President Obama’s Consumer Privacy Bill of Rights Feb 2012

President Obama issued his Consumer Privacy Bill of Rights on Feb. 23, 2012, addressing a standard for collection and use of consumer personal information, declaring it “a framework for protecting privacy and promoting innovation in the global digital economy.” You can view the White Paper here: Consumer Data Privacy in a Networked Word, White House Feb. 2012.
This bill of rights does not have the force of law, though the administration has the intent of encouraging it to be passed in future legislation.
President Obama states in the introductory letter that this white paper is a blueprint for privacy in the information age and encourages all companies to abide by it now, voluntarily.

I am pleased to present this new Consumer Privacy Bill of Rights as a blueprint for privacy in the information age. These rights give consumers clear guidance on what they should expect from those who handle their personal information, and set expectations for companies that use personal data. I call on these companies to begin immediately working with privacy advocates, consumer protection enforcement agencies, and others to implement these principles in enforceable codes of conduct. My Administration will work to advance these principles and work with Congress to put them into law. With this Consumer Privacy Bill of Rights, we offer to the world a dynamic model of how to offer strong privacy protection and enable ongoing innovation in new information technologies.

Currently, there is no law in place to regulate the collection or use of our personal information on the internet. The intent of the Consumer Privacy Bill of Rights is to create added protections to the collection and use of our personal data by the various internet companies that are already collecting this information and using it in ways we are not aware. This bill of rights would require disclosures and the ability to opt in or out of certain collection and use of our personal data in a uniform manner.

Posted in Privacy

Wisconsin Court of Appeals Upholds Arbitration Clause Against a Consumer Despite Its Class Action Ban

In Cottonwood Financial Ltd v. Estes, Wisconsin Court of Appeals, Case No. 2009AP760, decided Dec. 20, 2011, the court enforced an arbitration agreement against a consumer despite the ban on class action proceedings contained within the agreement. The Wisconsin court followed the holding of a recent U.S. Supreme Court decision in AT&T Mobility LLC v. Concepcion, 563 U.S. __, 131 S.Ct. 1740 (2011), which it summarized as holding that “a state law that ‘classif[ied] most collective-arbitration waivers in consumer contracts as unconscionable[,]” and thus unenforceable, was preempted by the Federal Arbitration Act (FAA).’” Although the pre-Concepcion decision out of the same court of appeals found the agreement unenforceable, Concepcion caused this court to reverse its earlier decision and now uphold the agreement in its most recent opinion.
The bottom-line of this decision is that forced arbitration agreements that preclude consumers from bringing their claims in court, before a jury, regardless of whether its is brought as a class action or an individual claim, can be forced into privately held, confidential arbitration proceedings without the ability to raise the claims on behalf of all similarly harmed consumers. This will tend to preclude small dollar claims from ever being enforced to the benefit of unscrupulous businesses.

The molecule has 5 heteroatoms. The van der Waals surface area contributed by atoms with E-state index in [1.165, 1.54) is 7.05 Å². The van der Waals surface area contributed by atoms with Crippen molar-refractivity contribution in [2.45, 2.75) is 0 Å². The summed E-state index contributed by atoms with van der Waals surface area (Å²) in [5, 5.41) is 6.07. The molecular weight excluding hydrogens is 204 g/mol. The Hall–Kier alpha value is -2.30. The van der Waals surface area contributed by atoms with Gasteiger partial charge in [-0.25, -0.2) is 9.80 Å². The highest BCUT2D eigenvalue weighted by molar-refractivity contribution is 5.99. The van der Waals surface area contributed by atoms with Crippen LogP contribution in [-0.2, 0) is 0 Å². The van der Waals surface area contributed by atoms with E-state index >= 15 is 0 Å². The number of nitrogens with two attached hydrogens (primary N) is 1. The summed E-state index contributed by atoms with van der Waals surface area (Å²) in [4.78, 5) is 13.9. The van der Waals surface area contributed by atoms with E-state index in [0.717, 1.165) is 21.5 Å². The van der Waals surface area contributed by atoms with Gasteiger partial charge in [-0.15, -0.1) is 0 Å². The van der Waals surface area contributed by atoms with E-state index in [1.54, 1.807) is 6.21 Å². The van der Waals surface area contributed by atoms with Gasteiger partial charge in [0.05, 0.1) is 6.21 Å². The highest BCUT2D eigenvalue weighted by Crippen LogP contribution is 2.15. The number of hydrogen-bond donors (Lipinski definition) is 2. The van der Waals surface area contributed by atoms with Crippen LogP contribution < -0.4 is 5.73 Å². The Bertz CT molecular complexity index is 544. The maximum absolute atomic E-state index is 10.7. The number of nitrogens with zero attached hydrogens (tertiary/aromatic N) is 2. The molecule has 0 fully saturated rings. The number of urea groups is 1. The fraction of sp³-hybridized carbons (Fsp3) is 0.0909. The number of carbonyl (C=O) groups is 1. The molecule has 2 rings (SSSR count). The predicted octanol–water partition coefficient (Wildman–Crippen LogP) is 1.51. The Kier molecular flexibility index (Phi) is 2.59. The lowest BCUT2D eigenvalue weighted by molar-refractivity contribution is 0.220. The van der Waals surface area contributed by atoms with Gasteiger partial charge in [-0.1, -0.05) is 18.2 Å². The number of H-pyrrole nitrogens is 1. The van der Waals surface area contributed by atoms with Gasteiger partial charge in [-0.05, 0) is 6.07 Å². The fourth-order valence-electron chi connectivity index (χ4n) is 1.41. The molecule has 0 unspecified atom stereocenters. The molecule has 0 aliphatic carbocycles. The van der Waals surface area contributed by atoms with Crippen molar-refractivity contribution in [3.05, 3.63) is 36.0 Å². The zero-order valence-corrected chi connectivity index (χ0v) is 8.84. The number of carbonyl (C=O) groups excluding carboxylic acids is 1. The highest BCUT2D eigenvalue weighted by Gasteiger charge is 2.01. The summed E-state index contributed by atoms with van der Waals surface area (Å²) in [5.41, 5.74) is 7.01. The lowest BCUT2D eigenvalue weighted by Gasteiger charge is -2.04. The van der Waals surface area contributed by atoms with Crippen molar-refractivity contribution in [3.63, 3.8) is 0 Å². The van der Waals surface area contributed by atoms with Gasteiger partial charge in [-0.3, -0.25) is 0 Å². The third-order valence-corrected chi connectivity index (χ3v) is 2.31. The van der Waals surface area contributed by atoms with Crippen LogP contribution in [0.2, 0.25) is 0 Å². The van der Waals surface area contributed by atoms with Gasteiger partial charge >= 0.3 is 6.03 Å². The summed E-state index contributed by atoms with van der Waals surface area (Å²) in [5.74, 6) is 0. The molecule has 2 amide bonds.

New Employee Protections in Wisconsin for Reporting Suspected Child Abuse

As of December 9, 2011, new changes in Wisconsin law provide greater protection to employees that report suspected child abuse. 2011 Wisconsin Act 81 enlarged both the scope of employees protected and the nature of adverse employment actions that employers are prohibited to take against an employee in Wisconsin for reporting.

Wisconsin law at Wis. Stat. 48.981 governs the reporting of suspected child abuse. The identity of the reporter is kept confidential.

The law makes reporting mandatory for employees in certain occupations such as physicians, nurses, dentists, social workers, school employees including teachers and administrators, school counselors, child care workers, EMTs, police and other law enforcement officers, among others. Any of these employees that have “reasonable cause to suspect that a child seen by the person in the course of professional duties has been abused or neglected or who has reason to believe that a child seen by the person in the course of professional duties has been threatened with abuse or neglect and that abuse or neglect of the child will occur shall … report as provided in sub. (3).” There are exceptions noted at sub. (2m). Failing to report when it is mandatory can subject the person to a fine of up to $1,000 or imprisonment for up to 6 months or both.

All other employees may report suspected child abuse, but doing so in not mandatory. Permissive reporting still provides the same protections as mandatory reporters.

An employee reporting suspected abuse who has a good faith belief of abuse is immune from liability for making such a report if the investigation does not find abuse occurred. There are a few exceptions, for example, the perpetrator cannot self report and still be immune.

The protection provided to an employee that reports suspected child abuse is under Section 48.981(2)(e). This section prohibits an employer from discharging an employee from employment for making either a mandatory or permissive report. Act 81 amends this section to now include the additional protections from “discipline or otherwise discriminated against in regard to employment, or threatened with any such treatment for doing so.” It appears to essentially prohibit any adverse employment action in retaliation for making mandatory or permissive reports of suspected child abuse.

Wisconsin Family Medical Leave Includes Domestic Partner

As of June 29, 2009, the Wisconsin Family and Medical Leave Act (WFMLA) includes protecting employees that need leave for a domestic partner. The WFMLA is at sec. 103.10 of the Wisconsin Statutes. This law provides additional protections not found in the Federal FMLA.

Wisconsin has a provision for domestic partners to register to qualify for other benefits, but this is not required for WFMLA coverage.